The powers of Illinois home rule units are not without limitation. The Illinois Constitution provides that a home rule unit, such as Morton Grove, may "exercise any power and perform any function pertaining to its government and affairs. . . ." Ill. Const. Art. VII, § 6(a). However, any exercise of home rule power by a municipality must be "concurrent" with state legislation in the area. Ill. Const. Art. VII, § 6(i). Morton Grove's Ordinance No. 81-11 is invalid under the Illinois Constitution because the matter of handgun prohibition is not one solely pertaining to local government or local affairs and furthermore, the ordinance is repugnant to and is not concurrent with related state legislation.
Although the powers of home rule units are to be liberally construed, Illinois courts have invalidated ordinances which affected persons and governmental bodies outside the home rule unit. See Landry v. Smith, 66 Ill.App.3d 616, 384 N.E.2d 430, 433, 23 Ill. Dec. 636 (1978). Such a limitation on home rule authority was recognized by the Illinois Supreme Court in the Ampersand decision noted above.
"The question is not whether the 'pertaining to . . . ' language should limit the home rule grant, but rather how extensive the limitation should be.
The local government committee, explaining the intended extent of this limitation, stated in its report to the constitutional convention 'it is clear, however, that the powers of home rule units relate to their own problems, not to those of the state or the nation.'"
Ampersand, 338 N.E.2d at 17 (emphasis added).
In its City of Des Plaines v. Chicago & N.W. Ry. Co., 65 Ill. 2d 1, 2 Ill. Dec. 266, 357 N.E.2d 433 (1976) decision, the Illinois Supreme Court struck down a municipal noise pollution ordinance holding that it was legislation in an area which did not pertain to the government and affairs of the home rule unit. The City of Des Plaines court noted that although "noise pollution may initially appear to be a matter of local concern, an analysis of the problem reveals that noise pollution is a matter requiring regional, if not statewide, standards and controls." Id. 357 N.E.2d at 433. Of particular import to the City of Des Plaines court was "the question of noise emission from trains in transit which may pass through numerous municipalities en route to their destination." Id. at 435.
Practical considerations regarding the Morton Grove Ordinance show why handgun possession is properly a matter of statewide concern. Like the ordinance invalidated in City of Des Plaines, the Morton Grove Ordinance applies not only to residents of the Village, but also is applicable to non-residents traveling through the Village.*fn8 The Ordinance is obviously designed to prohibit, with limited exceptions, possession of all handguns in Morton Grove whether by residents, non-residents, travelers, etc.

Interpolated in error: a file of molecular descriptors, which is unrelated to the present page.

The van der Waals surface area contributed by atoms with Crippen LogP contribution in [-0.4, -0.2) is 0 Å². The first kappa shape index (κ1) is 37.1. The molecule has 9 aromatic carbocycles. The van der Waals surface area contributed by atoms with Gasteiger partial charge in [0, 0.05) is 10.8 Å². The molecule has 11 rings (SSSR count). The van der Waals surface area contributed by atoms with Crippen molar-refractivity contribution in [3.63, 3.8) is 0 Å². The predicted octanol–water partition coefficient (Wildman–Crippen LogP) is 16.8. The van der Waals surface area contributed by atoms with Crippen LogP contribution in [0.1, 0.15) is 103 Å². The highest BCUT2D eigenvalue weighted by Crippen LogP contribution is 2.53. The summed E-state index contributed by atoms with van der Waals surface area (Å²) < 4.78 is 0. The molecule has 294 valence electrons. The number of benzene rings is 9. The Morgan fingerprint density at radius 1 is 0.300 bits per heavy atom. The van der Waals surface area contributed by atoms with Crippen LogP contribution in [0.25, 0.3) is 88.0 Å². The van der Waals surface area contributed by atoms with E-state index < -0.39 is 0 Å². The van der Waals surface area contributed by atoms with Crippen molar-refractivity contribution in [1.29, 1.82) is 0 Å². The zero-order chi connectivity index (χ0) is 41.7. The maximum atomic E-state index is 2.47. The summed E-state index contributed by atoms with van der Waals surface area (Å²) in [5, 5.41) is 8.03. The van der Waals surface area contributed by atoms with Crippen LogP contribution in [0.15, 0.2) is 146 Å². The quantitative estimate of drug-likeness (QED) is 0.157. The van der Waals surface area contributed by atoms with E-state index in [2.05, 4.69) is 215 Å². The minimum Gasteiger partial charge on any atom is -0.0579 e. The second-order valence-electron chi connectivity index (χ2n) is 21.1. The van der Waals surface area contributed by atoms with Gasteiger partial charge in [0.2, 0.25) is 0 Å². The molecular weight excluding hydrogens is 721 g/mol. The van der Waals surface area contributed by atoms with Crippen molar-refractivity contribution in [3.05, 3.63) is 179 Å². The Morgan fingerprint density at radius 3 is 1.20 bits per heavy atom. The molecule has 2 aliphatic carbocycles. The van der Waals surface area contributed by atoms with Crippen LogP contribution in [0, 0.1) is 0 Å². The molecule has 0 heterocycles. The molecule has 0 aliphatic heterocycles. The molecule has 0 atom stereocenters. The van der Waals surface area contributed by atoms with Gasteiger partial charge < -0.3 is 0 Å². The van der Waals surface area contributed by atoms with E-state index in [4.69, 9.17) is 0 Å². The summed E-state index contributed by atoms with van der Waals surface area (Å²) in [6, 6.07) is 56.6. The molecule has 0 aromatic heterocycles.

Under the Morton Grove Ordinance, a handgun owner must either take a circuitous route around the Village of Morton Grove or make arrangements to surrender his handgun to the police upon entering the Village and reacquire possession when he leaves.*fn9 Not only does this infringe upon the citizen's right to travel and, arguably, interfere with interstate commerce but it lends credence to the distinct possibility that gun control in Illinois will be no more than a crazy quilt of conflicting and unenforceable home rule ordinances. In this respect, it is important to remember that "a concomitant effect of this unenforceability is an erosive disrespect for the law which should not be tolerated."*fn10 Experience has taught mankind that the retention of unenforceable laws which are regularly violated breeds contempt for the law in general. Citizens must not be permitted to pick and choose which laws they wish to obey.
The majority opinion fails to recognize that the subject of handgun possession poses problems that transcend municipal boundaries and is thus not a local affair within the meaning of the Illinois Constitution. The majority flatly and cavalierly states that Illinois has "no overriding state interest in gun control which requires it to retain exclusive control in order to prevent home rule units from adopting conflicting enactments." To support this proposition, the majority relies without discussion on City of Evanston v. Create, Inc., 85 Ill.2d 101, 421 N.E.2d 196, 51 Ill. Dec. 688 (1981).
The Create decision, however, is inapposite to the instant case. In Create, the Illinois Supreme Court held that an Evanston landlord-tenant ordinance was a valid exercise of Evanston's home rule powers granted by the Illinois Constitution. Landlord-tenant ordinances are, by their very nature, matters of local concern since, like zoning ordinances, they apply exclusively to local residents and landowners. Such ordinances are enacted to be specifically suited to the unique needs of a locality's residents. The local governing body involved is keenly and uniquely aware of the needs of the community it serves. The landlord-tenant ordinance in Create had no impact on temporary or transitory visitors to Evanston. On the other hand, the Morton Grove handgun ordinance has a far broader scope in that it effects not only Morton Grove residents but also those citizens who merely pass through the Village.